Here’s an excerpt from an article that ought to be required reading for anyone who is involved or interested in the proposal to turn Winnipeg’s water and sewer services over to an independent regional water utility. It raises questions that require careful consideration. The complete article is available at http://strikeslip.blogspot.com/2008/11/wrong-regionalization-oneida-county.html
Thanks to Tom Christoffel for pointing this out to me.
Wednesday, November 12, 2008
Wrong Regionalization: The Oneida County Sewer District
[This article was originally published in the October 2008 “Utica Phoenix”:]
Over 40 years ago Oneida County made the first “regionalization” effort in Greater Utica by forming the Oneida County Sewer District to serve 12 area municipalities. The goal was noble: build a system of sanitary sewer interceptors, pumping stations and a treatment plant to clean up water pollution in the Mohawk River, and make it affordable by spreading the cost over all system users by charges attached to water bills. The goal was accomplished, but flaws in the scheme have produced harmful results.

Dilution of representation: One flaw is that sewer district residents ceded control of the system to many disinterested parties, specifically, the county legislators from places untouched by the sewer district. This meant that decisions would not necessarily be made from the perspective of the customers receiving the service and paying the bills, but rather by many people who would not be held accountable for their actions – people who could use their controlling position to advance other agendas.
Uncoordinated decision-making: Another flaw is that decisions over sewers are made by people with no responsibility for other municipal services, making it unlikely that decision makers will be aware of how their decisions could adversely affect the supply of other services.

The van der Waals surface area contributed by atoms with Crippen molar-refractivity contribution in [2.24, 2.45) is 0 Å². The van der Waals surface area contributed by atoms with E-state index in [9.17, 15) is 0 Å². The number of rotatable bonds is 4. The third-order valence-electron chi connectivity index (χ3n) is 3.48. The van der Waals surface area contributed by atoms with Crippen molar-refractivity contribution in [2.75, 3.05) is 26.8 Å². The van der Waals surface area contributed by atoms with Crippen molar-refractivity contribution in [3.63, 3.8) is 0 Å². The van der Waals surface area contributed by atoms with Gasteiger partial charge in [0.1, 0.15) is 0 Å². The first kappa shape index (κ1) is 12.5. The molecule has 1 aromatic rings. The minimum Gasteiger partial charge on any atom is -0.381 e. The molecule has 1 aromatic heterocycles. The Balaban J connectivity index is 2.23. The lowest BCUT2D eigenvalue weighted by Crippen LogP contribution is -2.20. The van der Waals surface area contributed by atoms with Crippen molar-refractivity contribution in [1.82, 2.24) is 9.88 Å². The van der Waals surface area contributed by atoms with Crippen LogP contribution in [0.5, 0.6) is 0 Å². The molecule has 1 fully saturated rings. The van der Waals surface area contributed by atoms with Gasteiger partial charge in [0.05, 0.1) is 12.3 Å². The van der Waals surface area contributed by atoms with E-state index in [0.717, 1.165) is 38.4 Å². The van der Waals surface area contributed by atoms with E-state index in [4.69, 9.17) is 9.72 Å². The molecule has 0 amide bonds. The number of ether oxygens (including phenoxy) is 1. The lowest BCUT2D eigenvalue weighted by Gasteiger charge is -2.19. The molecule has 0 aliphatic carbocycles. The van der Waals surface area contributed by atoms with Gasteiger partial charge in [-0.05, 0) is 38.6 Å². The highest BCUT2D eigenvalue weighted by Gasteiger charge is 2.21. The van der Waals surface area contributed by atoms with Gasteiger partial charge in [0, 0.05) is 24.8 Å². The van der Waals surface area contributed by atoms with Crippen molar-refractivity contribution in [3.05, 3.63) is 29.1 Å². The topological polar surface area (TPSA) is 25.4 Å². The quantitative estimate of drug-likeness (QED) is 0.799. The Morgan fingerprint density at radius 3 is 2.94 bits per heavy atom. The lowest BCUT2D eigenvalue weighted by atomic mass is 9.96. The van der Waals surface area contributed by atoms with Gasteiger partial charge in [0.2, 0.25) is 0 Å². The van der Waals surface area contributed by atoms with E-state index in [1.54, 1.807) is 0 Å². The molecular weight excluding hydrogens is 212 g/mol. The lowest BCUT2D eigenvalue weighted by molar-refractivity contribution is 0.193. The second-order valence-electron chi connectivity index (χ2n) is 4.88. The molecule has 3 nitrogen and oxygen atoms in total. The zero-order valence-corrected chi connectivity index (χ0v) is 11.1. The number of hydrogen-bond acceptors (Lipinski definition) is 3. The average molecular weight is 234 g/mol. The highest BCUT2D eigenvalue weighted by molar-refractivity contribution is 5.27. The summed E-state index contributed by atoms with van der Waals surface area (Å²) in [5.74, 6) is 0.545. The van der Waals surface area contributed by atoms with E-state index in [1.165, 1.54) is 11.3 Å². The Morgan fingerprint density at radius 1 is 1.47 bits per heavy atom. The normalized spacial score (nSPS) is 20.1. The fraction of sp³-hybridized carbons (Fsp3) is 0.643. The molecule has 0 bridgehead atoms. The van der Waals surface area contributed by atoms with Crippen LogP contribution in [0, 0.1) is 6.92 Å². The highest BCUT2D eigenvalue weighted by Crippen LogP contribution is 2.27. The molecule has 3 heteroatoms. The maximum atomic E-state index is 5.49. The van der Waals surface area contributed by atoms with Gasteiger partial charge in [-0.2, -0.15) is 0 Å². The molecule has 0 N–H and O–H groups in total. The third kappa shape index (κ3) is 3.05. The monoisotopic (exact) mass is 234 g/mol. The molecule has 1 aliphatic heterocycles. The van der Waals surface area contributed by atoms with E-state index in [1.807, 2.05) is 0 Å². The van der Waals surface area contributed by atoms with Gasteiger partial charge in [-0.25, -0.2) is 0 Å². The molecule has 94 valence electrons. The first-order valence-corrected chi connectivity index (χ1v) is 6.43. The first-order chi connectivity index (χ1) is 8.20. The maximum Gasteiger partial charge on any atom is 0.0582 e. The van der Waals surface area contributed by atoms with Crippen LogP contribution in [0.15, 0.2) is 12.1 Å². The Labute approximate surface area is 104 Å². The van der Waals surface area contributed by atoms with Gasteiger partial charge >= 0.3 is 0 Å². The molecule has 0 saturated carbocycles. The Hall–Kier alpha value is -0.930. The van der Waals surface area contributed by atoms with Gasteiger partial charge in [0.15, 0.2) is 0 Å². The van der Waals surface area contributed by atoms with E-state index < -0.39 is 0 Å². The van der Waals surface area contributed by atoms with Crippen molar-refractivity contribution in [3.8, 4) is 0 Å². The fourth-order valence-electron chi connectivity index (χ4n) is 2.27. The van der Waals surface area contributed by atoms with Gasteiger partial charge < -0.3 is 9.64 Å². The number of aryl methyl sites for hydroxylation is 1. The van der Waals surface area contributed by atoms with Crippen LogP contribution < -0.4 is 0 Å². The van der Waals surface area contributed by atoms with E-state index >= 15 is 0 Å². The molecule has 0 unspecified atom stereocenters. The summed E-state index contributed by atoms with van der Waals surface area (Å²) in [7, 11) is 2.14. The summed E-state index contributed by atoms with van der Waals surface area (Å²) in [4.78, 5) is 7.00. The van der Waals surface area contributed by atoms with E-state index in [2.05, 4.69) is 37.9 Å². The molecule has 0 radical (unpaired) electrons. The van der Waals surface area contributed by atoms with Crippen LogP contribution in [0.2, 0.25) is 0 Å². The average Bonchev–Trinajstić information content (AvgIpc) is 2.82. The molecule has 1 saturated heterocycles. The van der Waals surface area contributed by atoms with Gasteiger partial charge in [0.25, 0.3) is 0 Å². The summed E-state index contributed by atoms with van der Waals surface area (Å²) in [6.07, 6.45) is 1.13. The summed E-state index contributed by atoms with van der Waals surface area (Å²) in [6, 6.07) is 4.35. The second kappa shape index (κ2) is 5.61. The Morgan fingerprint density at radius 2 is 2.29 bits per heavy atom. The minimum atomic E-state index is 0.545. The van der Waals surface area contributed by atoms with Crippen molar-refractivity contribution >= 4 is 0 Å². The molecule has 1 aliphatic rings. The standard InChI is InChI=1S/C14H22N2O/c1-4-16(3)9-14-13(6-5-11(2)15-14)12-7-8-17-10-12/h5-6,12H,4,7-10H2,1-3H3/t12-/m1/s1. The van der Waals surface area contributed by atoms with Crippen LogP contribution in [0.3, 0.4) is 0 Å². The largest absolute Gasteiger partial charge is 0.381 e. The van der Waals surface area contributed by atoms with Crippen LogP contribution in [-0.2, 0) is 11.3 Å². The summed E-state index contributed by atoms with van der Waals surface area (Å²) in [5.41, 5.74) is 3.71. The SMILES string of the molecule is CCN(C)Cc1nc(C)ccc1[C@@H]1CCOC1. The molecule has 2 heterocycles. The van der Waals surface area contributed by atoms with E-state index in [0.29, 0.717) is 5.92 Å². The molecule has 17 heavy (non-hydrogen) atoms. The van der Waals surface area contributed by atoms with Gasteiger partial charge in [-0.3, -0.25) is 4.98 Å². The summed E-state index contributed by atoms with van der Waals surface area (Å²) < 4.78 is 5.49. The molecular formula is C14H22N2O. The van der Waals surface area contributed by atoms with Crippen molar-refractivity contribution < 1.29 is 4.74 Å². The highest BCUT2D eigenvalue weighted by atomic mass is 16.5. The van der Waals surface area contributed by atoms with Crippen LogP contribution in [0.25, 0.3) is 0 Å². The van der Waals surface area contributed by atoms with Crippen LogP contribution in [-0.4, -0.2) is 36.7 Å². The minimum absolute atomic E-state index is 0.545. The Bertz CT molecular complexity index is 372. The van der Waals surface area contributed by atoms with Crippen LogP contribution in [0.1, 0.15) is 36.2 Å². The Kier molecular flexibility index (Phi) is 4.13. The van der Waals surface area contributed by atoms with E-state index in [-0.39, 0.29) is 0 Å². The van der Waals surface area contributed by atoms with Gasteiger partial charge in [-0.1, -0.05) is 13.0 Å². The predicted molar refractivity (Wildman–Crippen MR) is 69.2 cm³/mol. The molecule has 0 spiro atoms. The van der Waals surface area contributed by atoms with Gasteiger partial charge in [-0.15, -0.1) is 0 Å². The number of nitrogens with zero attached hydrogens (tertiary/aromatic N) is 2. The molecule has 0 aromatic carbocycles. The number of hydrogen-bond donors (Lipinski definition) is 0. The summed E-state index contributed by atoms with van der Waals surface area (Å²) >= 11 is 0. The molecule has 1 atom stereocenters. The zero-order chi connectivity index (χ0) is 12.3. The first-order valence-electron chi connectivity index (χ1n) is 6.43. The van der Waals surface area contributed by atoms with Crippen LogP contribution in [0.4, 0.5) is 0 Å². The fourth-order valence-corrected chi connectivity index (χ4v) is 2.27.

Diluted representation and uncoordinated-decision making have contributed to urban sprawl, the county’s violation of water pollution laws, and the people of Utica subsidizing suburban growth.
Utica is geographically small, with most of its land previously developed. In an older age when people gravitated to cities for convenience, as structures aged and fell into disuse, they were replaced with something bigger and better. Utica was no different. With the automobile and improved highways, outlying areas also became convenient to reach. Since it usually is cheaper to build on undeveloped land (“green fields”) than tearing down an old structure and rebuilding, both people and businesses started to migrate to the suburban areas as city structures aged, paying to extend the city’s water and sewer services.
With the advent of the Part County Sewer District and its interceptor lines, far-flung localities were able to tap into the treatment plant located in Utica. These places could never have afforded on their own the level of service that they received. Since the vast bulk of the population lived in Utica, Utica residents paid for most of the cost of this system. In effect, Utica residents were financing suburban growth while encouraging the rotting of their city from within.
(Click here for the complete article from the Utica Phoenix.)

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